Presidential unhopeful Donald Trump worked the story of Kate Steinle's July 2015 shooting into his speech on immigration on Wednesday in Phoenix, which seems predictable enough given how Fox News has previously taken and run with the tragedy to fan the flames of the immigration debate. As ABC 7 reports, Trump declared that sanctuary cities like San Francisco should stop receiving federal funding, and he said, "I am also going to ask Congress to pass Kate's Law to ensure that criminal aliens convicted of illegal reentry receive strong, mandatory minimum sentences; strong. And then we get 'em out."
The problem is, the Steinle family has consistently asked Mr. Trump to stop politicizing and sensationalizing her murder, and to stop invoking her name for his own political gain. As early as last July, Steinle's brother Brad Steinle was telling Anderson Cooper, "You hear Donald Trump talking about Kate Steinle like he knows her... I’ve never heard a word from his campaign manager, never heard a word from him... The platform that he’s setting isn’t exactly what our family believes in."
Families of other murder victims (allegedly) by illegal immigrants gathered on stage with Trump Wednesday, however the Steinle family was not there, as KRON 4 notes.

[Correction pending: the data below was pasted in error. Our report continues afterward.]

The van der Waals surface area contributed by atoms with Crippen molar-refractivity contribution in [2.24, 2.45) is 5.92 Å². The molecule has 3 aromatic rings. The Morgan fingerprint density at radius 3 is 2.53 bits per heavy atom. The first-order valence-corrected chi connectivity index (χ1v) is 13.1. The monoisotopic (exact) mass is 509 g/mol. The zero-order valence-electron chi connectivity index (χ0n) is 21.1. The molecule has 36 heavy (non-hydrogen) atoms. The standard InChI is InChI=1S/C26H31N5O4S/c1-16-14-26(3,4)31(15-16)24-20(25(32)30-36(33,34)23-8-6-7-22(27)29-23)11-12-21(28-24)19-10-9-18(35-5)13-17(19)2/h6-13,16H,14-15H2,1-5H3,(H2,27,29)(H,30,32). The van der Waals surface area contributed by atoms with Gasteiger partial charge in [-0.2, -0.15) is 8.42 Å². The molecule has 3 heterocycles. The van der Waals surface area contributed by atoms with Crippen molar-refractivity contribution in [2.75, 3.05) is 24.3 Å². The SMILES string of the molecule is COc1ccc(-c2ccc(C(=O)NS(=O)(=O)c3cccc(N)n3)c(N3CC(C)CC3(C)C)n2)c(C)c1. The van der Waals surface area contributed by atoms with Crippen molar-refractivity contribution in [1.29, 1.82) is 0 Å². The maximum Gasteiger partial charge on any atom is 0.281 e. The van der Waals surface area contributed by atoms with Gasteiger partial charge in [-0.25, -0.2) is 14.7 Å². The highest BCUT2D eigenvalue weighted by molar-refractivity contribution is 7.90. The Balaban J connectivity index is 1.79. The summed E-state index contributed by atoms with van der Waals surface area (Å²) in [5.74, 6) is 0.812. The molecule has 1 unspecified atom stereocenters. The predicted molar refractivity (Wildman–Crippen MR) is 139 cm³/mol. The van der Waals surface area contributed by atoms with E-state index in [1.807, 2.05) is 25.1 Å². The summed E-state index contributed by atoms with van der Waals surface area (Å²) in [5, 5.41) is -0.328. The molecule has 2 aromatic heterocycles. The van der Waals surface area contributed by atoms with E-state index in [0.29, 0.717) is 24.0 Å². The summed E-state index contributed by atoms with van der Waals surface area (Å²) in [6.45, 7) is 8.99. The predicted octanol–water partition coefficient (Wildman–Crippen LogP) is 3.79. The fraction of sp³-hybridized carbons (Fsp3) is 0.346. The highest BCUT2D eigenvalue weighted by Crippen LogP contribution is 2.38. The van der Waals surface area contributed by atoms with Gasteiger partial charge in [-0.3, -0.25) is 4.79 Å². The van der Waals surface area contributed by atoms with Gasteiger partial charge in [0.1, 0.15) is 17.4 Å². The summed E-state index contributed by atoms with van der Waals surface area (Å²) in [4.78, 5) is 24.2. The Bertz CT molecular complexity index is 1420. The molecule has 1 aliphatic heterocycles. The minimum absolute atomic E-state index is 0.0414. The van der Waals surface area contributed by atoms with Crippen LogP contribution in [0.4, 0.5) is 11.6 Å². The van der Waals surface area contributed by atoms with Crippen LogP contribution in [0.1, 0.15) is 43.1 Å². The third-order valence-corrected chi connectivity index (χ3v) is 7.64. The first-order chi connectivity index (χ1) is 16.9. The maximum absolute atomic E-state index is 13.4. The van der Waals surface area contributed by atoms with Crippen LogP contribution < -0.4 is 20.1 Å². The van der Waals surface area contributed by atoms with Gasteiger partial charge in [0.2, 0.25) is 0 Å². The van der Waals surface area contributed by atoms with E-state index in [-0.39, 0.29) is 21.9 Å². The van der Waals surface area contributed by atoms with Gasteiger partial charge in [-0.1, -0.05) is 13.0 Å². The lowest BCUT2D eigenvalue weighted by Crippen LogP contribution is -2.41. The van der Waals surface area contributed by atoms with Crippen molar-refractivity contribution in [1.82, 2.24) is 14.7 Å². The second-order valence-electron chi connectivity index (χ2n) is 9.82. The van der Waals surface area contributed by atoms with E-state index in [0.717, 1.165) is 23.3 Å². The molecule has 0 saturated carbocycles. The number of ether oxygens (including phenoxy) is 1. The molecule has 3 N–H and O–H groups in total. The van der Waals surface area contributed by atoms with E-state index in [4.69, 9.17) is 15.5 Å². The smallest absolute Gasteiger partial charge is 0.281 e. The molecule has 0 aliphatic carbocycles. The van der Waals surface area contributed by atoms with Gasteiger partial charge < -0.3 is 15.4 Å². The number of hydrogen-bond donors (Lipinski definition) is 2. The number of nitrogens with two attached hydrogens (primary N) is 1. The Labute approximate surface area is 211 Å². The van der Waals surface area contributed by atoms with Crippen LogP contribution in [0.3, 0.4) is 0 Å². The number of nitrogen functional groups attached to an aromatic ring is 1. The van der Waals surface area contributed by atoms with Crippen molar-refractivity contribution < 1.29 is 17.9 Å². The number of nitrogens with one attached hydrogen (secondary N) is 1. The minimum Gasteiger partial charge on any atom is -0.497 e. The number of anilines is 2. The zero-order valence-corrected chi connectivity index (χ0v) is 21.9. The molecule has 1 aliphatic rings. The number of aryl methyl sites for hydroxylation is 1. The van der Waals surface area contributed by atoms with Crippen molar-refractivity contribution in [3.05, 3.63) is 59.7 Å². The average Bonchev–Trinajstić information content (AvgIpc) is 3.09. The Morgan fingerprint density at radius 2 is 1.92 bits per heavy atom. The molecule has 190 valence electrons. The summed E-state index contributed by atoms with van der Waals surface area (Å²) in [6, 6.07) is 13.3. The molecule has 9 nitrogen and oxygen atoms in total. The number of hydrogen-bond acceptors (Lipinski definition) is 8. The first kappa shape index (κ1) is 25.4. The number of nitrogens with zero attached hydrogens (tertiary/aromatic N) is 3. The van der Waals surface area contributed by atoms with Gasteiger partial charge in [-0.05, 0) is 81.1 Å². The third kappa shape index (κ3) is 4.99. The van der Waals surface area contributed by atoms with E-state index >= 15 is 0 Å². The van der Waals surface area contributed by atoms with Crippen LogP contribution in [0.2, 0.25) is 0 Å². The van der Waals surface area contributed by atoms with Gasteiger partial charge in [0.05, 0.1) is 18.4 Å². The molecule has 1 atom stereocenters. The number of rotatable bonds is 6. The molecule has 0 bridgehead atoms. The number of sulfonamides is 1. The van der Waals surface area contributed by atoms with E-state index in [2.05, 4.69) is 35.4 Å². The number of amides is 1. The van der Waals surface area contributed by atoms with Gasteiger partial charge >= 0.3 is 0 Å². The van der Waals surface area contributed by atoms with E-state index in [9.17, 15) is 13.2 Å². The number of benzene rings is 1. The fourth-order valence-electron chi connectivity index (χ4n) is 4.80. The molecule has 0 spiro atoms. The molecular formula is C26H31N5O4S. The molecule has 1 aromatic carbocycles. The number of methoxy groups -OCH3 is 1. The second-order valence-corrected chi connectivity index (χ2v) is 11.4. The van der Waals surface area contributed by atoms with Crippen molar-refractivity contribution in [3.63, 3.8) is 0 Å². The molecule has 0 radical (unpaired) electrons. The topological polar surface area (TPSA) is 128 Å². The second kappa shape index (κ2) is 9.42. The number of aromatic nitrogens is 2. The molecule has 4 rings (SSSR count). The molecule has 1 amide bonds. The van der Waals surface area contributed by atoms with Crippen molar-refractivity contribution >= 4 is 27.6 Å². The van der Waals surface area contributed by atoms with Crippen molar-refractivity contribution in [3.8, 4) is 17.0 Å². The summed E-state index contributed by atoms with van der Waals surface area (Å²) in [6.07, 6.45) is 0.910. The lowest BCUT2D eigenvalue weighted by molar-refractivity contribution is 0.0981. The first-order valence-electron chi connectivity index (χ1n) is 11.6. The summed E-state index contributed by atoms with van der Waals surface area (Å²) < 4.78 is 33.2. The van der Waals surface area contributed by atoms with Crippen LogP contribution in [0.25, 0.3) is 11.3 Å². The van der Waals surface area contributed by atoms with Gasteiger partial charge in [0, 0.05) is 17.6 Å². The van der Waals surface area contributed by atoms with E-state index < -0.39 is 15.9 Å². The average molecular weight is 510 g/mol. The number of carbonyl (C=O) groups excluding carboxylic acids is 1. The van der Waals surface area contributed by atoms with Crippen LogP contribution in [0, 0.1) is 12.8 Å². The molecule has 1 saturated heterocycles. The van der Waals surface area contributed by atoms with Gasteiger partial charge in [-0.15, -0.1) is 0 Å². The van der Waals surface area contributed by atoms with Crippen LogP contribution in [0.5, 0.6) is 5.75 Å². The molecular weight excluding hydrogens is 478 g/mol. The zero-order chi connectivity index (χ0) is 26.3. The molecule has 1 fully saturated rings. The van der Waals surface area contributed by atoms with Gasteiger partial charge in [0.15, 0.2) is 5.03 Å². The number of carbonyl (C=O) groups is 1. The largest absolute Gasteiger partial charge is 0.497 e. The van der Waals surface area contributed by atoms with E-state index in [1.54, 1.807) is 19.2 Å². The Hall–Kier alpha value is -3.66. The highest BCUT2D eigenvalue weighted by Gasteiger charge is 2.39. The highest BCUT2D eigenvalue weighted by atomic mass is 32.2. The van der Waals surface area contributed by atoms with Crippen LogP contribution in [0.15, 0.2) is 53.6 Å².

Steinle was killed by what may have been a ricocheting bullet from a gun in the possession of repeatedly deported immigrant Juan Francisco Lopez-Sanchez, who has claimed in interviews that he had been taking prescription sleeping pills he found in a dumpster, and that he had found the gun as well and taken it to Pier 14 to shoot at sea lions.
Because it was found that Lopez-Sanchez had at the time been recently arrested on drug charges and released by the San Francisco Sheriff's Department in April despite having seven previous non-violent felony convictions and five deportations on his record the case became a flashpoint for those on the anti- side of the immigration debate, and detractors of the sanctuary city concept SF embraces.
Recent revisions to the sanctuary policy, in fact, still would not have changed how Lopez-Sanchez's case had been handled, because they only pertain to violent criminals.